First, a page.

People

Published: December 17, 2021 | Updated: December 18, 2021

“I like to think that I’m taking the fear out of death” says Sophia who weaves willow coffins

Sophia Campbell of Woven Farewell Coffins. Each adult coffin can take up to 25 hours to weave.
By Andrew Diprose, editor

Sophia Campbell admits that her business sometimes stops people in their tracks.

Death remains a taboo subject for many – and making willow coffins is most certainly something out of the ordinary.

But Sophia, who founded her business Woven Farewell Coffins three years ago, says she can’t imagine anything more satisfying.

She said: “If someone was to tell me nine years ago that the ripples were leading me towards setting up a willow coffin business, I would have definitely been surprised.

“Fresh-faced from uni, having recently lost my mum, mentor and close friend to breast cancer, my future was shrouded.

“I can’t be more happier with how things have ended up a decade later.”

Aged 32, Sophia is no stranger to death.

Her mum, Adrienne, passed away at the age of 52 from breast cancer while her sister, Anna, died while fighting with the Kurdish Women’s Protection Units (YPJ) in Syria.

She was 26.

But Sophia said: “I had studied basketry as a bereavement therapy after the death of my mum.

“The experience of sudden death with Anna really brought home to me how short life is.

“I resolved to do what I wanted and Woven Farewell Coffins grew from there.

“I started trading in 2018 and the growth has been quite incredible.

“I started with family and friends and it developed from there.

“Making coffins perfectly combines my passion for willow, authentic ecological practises and supporting the growing movement of healthy grieving.”

From her workshop in Marshwood, West Dorset, Sophia weaves willow sourced from a family firm in Somerset.

Willow coffins are one of the most environmentally friendly, as the materials only take a year to grow and are fully compostable.

The coffins are double lined with biodegradable plastic and unbleached cotton.

Organic hemp rope is used for the handles while the base slats are made from local ash or larch.

Each adult coffin can take up to 25 hours to weave with costs starting from £650 while a baby coffin can begin from £150.

They are appropriate for burial, cremation, woodland and green burial sites.

For Sophia one of the most rewarding – but almost emotional – experiences is when the family, and sometimes even the person intended for the coffin, take part in its construction.

She said: “Supporting people to be involved in making the coffin of their deceased loved one is a true honour.

“I know that it almost always has long term positive benefits on the grief process.

“Often, I invite those coming to weave with me to bring photos of their loved one, stories, objects of significance.

“The time and space of working with our hands allows a peaceful environment to reflect, while feeling empowered by being physically involved in the funeral process.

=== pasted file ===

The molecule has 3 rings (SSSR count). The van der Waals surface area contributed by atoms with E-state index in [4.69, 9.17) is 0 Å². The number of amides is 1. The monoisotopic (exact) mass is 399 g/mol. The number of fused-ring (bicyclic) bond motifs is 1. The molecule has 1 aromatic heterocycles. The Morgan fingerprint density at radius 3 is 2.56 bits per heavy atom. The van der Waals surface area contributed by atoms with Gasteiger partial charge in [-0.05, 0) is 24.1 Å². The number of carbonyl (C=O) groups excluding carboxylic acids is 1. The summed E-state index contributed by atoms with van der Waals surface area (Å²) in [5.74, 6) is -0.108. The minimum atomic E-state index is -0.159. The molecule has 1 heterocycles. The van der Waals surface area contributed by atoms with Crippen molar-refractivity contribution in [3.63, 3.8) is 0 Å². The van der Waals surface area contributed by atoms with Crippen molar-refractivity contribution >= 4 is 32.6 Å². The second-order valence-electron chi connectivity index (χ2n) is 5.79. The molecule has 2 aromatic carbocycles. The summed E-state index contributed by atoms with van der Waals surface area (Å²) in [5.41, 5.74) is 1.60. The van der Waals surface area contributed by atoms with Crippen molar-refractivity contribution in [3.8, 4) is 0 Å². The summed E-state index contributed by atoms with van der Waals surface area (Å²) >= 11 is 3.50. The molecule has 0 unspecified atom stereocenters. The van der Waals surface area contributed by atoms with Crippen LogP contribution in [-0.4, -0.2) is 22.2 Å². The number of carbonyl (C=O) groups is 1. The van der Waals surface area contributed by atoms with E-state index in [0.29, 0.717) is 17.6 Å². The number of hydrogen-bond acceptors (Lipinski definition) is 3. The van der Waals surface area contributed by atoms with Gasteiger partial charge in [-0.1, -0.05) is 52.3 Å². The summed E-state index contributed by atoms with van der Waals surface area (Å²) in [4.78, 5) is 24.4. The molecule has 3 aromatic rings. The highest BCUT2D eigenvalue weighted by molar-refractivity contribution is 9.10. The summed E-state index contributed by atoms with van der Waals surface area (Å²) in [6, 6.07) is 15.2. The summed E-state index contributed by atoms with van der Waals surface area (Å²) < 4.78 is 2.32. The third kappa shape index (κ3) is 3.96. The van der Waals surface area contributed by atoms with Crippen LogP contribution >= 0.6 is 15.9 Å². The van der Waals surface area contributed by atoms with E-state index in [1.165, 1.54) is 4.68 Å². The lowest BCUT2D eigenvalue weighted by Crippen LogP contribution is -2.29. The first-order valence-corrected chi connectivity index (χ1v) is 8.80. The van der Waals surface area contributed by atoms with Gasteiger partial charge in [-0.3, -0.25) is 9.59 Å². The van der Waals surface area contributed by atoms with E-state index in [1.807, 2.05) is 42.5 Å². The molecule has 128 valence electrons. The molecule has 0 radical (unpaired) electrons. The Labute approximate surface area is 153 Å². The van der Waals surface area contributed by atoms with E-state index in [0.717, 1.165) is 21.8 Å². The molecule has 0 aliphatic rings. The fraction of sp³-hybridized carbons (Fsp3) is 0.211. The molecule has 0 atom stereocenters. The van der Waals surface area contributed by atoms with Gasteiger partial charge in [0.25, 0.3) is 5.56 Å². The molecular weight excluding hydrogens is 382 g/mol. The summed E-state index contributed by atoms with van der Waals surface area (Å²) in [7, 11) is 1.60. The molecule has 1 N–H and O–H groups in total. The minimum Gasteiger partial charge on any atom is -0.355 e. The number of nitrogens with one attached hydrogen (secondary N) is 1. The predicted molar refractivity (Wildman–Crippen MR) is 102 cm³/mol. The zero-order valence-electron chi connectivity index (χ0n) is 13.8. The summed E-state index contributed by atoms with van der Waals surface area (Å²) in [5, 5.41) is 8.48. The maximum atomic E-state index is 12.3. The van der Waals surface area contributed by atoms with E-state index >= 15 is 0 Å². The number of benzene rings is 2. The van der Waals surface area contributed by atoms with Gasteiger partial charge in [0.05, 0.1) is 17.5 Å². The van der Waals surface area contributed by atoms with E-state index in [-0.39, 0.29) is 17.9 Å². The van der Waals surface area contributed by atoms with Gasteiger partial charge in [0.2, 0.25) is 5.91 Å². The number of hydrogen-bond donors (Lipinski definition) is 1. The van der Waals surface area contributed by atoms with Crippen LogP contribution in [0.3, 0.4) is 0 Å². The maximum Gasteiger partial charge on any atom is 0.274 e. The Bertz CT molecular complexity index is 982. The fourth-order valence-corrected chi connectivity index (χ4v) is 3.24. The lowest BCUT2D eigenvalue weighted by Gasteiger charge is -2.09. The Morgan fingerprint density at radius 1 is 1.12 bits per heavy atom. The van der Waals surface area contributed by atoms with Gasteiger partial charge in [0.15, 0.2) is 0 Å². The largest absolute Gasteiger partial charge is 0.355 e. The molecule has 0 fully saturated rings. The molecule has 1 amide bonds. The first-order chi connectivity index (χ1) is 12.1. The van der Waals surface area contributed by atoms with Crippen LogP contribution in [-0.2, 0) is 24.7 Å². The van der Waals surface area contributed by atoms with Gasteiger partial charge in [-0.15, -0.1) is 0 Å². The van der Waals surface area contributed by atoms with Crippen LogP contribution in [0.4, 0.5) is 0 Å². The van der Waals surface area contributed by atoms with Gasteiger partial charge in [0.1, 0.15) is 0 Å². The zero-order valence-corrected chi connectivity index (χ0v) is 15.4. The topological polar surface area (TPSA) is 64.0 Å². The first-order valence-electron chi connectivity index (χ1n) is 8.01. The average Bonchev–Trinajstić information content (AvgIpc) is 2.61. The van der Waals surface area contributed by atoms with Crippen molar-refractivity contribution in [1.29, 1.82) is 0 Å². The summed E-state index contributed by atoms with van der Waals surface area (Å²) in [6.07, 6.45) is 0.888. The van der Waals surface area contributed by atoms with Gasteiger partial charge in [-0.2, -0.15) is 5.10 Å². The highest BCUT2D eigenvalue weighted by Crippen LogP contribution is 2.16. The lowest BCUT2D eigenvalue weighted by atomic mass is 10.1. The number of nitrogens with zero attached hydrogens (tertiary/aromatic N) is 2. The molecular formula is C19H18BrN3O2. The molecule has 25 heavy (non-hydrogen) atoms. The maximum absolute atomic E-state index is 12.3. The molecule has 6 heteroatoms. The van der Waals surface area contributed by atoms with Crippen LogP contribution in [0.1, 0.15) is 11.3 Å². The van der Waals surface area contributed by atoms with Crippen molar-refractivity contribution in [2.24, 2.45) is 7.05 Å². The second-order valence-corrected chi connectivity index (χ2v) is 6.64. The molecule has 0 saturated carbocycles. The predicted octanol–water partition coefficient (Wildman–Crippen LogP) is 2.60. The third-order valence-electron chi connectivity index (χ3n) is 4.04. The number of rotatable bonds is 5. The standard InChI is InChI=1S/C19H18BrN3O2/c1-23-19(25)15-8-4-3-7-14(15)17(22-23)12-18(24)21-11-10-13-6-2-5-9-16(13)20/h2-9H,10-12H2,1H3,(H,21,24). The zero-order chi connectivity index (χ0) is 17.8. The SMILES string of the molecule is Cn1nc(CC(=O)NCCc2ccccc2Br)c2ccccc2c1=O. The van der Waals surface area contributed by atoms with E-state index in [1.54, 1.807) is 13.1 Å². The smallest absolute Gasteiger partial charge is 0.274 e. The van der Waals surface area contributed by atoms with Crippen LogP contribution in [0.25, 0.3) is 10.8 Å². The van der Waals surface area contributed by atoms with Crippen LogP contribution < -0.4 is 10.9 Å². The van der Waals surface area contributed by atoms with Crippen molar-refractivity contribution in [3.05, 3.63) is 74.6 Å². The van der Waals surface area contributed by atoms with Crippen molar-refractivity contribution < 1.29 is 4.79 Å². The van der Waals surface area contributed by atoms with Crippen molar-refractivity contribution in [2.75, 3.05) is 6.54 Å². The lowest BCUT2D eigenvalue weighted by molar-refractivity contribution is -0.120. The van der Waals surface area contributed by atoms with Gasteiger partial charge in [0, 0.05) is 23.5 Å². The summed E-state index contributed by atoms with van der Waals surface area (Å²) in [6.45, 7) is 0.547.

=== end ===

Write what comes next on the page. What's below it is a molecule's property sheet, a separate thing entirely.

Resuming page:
“Actions like helping make the coffin used to be the ordinary thing in western cultures, and still is practised in many parts of the world.

“We can spend three or four days together, sharing stories and reminiscences.

“It’s deeply satisfying but also very emotional and moving.”

Sophia has a partner, Ed, and two children. Ava, aged three, and 11-month-old Idris.

In October, she won a silver award in the Best Business Women Awards in the Best Product Award.

The contest seeks to find the best female talent in the UK and internationally.

Organiser Debbie Gilbert said: “This is a tough competition judged by business experts.

“Winners were selected for their business acumen, creativity, and high levels of customer care.

“Our winners are shining examples of outstanding entrepreneurs who have proved their success to our judges and have shown they have the ingredients worthy of being recognised and rewarded.”

Sophia said she was “incredibly grateful’” to receive the award.

She added: “I’m passionate about helping broaden authentically sustainable opportunities within funerals and supporting families to have more involvement with the funeral process.

“This involvement is particularly important in the wake of the pandemic when options and opportunities were much more restricted.

“As a young businesswoman within the funeral industry, I feel honoured to have been recognised and celebrated in this way.”

Woven Farewell Coffins is one of the only coffin producers in the country to donate part of its profits to charity.

Five per cent of the proceeds of the willow coffin or ashes casket go to The Woodland Trust.

Sophia said: “This gift towards a life-sustaining organisation is symbolic of the life-death-life cycle, an essential pillar of my philosophy in crafting coffins. “

Such is the demand for willow coffins that Sophia is planning to employ a second coffin weaver to work with her in 2022.

Sophia said: “I like to think that I’m taking the fear out of death.

“It really is a very satisfying, and rewarding, way to earn a living.”